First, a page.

By John Read (auth.)
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However, the voluntary nature of the assessment meant that student uptake of this recommendation was limited. While participation in DELA increased from 554 students in 2003 to a high of 786 students in 2006, it soon tapered off again. These numbers represented only a small proportion of EAL enrolments at the University, and there were concerns that those who might have benefited most from English language development were not presenting themselves for the assessment. Concerns about the efficacy of the voluntary assessment policy coincided with intense discussion within the higher education sector more broadly, following an influential report by Birrell (2006) reporting on low levels of proficiency amongst international students graduating from Australian universities.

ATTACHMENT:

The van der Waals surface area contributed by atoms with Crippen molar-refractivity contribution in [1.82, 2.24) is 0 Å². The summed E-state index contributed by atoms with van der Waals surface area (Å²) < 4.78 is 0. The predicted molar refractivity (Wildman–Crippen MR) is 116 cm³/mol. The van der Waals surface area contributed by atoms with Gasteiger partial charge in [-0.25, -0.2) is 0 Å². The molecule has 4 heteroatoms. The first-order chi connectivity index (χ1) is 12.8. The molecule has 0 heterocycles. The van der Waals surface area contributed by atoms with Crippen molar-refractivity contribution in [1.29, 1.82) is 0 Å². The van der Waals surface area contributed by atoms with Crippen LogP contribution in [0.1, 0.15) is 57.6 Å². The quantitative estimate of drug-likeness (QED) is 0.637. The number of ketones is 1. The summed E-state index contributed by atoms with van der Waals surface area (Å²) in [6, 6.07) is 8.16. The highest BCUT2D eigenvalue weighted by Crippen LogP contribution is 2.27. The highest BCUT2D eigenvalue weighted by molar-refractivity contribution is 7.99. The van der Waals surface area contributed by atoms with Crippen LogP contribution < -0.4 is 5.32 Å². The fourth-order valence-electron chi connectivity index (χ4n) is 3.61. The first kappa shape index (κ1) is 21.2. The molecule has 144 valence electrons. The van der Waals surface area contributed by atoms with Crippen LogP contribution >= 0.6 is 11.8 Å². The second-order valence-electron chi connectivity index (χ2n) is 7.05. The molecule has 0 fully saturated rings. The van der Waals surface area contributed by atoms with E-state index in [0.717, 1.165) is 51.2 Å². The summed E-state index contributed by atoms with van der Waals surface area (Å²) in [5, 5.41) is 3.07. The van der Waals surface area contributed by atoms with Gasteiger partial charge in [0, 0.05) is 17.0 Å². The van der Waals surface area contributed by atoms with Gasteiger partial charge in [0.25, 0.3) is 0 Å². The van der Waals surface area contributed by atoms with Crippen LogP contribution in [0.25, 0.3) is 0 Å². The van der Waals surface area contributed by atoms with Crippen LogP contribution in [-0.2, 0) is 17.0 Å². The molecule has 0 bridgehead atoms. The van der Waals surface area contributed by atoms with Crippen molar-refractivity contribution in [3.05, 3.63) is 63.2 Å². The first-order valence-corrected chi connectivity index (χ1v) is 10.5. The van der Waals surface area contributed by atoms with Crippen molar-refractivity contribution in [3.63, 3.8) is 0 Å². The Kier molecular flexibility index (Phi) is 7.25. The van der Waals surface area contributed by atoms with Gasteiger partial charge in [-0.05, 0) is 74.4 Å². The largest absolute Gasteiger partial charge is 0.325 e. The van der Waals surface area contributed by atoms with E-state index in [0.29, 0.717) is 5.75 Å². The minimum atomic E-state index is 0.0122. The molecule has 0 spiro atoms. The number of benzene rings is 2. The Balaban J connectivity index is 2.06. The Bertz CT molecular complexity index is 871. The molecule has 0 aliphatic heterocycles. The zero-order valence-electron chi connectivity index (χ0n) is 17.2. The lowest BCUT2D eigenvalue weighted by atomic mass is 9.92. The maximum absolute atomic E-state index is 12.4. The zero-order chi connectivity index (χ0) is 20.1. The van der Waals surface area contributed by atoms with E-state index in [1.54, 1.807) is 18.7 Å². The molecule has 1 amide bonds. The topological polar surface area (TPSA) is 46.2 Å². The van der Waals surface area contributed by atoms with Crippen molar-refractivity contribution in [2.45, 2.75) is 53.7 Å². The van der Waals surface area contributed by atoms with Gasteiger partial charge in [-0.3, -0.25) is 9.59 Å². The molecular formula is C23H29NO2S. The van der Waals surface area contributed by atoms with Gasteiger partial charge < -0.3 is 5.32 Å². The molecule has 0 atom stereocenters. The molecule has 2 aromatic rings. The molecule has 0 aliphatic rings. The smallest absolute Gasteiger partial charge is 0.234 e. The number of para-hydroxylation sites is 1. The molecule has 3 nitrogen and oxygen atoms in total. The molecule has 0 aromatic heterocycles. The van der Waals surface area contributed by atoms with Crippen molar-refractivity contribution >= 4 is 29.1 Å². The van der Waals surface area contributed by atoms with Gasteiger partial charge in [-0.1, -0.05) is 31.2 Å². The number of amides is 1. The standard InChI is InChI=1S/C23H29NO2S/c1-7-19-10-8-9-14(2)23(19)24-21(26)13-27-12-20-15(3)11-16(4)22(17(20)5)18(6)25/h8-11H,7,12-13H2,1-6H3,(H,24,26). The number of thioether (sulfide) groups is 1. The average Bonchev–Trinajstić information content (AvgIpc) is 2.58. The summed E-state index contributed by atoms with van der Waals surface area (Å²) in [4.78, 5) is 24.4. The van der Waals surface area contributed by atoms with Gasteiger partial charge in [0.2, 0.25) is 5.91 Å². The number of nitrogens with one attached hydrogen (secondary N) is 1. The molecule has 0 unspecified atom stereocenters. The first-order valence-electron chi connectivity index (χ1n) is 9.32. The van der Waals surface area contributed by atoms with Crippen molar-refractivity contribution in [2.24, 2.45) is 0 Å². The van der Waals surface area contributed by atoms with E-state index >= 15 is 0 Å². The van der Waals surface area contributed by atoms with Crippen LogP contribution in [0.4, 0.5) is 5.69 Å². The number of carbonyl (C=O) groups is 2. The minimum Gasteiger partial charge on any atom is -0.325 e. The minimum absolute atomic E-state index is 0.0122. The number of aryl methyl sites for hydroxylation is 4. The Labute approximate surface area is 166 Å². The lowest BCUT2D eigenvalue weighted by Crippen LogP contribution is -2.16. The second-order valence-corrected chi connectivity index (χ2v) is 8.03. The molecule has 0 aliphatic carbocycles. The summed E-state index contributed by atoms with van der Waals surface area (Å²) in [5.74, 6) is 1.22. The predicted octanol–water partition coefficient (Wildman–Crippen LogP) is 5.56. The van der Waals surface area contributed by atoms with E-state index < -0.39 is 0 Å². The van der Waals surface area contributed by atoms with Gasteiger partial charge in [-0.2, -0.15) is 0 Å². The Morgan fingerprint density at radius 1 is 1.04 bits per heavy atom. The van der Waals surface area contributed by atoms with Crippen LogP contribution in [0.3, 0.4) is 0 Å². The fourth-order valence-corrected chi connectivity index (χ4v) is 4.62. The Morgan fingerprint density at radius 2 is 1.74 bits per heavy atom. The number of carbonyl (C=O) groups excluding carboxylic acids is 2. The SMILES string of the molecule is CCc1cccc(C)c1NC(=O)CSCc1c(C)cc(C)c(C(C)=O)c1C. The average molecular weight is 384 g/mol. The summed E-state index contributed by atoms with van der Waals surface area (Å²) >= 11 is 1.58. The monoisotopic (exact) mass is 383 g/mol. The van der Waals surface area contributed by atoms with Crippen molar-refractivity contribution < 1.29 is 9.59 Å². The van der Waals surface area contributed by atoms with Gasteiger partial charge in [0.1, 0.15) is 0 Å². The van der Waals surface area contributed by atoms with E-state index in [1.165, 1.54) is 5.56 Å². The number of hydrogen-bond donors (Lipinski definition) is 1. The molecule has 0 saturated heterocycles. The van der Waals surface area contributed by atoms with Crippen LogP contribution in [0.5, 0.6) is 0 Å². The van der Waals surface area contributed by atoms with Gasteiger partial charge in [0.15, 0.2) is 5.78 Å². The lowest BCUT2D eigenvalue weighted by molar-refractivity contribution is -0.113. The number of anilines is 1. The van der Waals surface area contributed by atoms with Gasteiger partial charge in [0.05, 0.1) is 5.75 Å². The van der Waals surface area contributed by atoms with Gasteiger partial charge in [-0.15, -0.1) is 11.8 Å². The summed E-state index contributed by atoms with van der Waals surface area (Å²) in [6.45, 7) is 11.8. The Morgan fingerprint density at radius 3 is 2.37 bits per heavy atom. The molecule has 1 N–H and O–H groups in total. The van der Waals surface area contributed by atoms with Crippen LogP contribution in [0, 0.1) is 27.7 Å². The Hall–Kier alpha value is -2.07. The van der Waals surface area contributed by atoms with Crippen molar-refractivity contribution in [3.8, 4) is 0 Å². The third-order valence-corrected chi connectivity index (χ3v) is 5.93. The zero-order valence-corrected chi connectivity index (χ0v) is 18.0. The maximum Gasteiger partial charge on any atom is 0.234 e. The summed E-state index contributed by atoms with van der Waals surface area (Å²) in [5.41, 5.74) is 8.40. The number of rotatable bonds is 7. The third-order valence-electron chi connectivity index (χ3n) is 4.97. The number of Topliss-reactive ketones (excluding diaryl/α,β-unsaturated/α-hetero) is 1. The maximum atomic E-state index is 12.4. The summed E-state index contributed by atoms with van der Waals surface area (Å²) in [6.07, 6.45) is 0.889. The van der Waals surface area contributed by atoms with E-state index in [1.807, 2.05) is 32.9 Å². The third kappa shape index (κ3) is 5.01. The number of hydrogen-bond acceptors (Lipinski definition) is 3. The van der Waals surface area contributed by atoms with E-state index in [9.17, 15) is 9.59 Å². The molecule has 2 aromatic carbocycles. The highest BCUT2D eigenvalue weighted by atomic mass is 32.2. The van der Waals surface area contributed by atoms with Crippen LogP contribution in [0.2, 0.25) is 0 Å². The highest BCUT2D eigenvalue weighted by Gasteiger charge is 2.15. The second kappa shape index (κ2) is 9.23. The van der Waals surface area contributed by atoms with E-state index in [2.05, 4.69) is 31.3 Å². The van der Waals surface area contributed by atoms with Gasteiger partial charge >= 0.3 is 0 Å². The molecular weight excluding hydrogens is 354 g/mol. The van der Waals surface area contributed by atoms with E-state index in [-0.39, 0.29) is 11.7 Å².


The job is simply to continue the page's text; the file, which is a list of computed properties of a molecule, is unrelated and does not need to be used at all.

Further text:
Phillipson (2009a, pp. 16–17) reports that in 2006 the Nordic Council of Ministers approved a Nordic Language Policy, which was particularly concerned with the use of languages in higher education and research. The ministers sought to ensure that the languages of their countries would continue to be used, in parallel with English, in the teaching of science and the presentation of scientific results. It remains to be seen how effectively the policy can be carried out in practical terms, but some Nordic universities have adopted their own language policies.
The use of English as a medium also puts these institutions in a much better position to recruit international students than the public universities, which are largely limited to drawing on Malay-speaking students from neighbouring Indonesia, Singapore, and Brunei. Malaysian students entering public universities are still predominantly Malays, in spite of the scrapping in 2002 of ethnic quotas which had previously given them priority admission to the public institutions. As previously noted, they need to have proficiency in English to make 16 Assessing English Proficiency for University Study the most of their studies and improve their employment prospects upon graduation.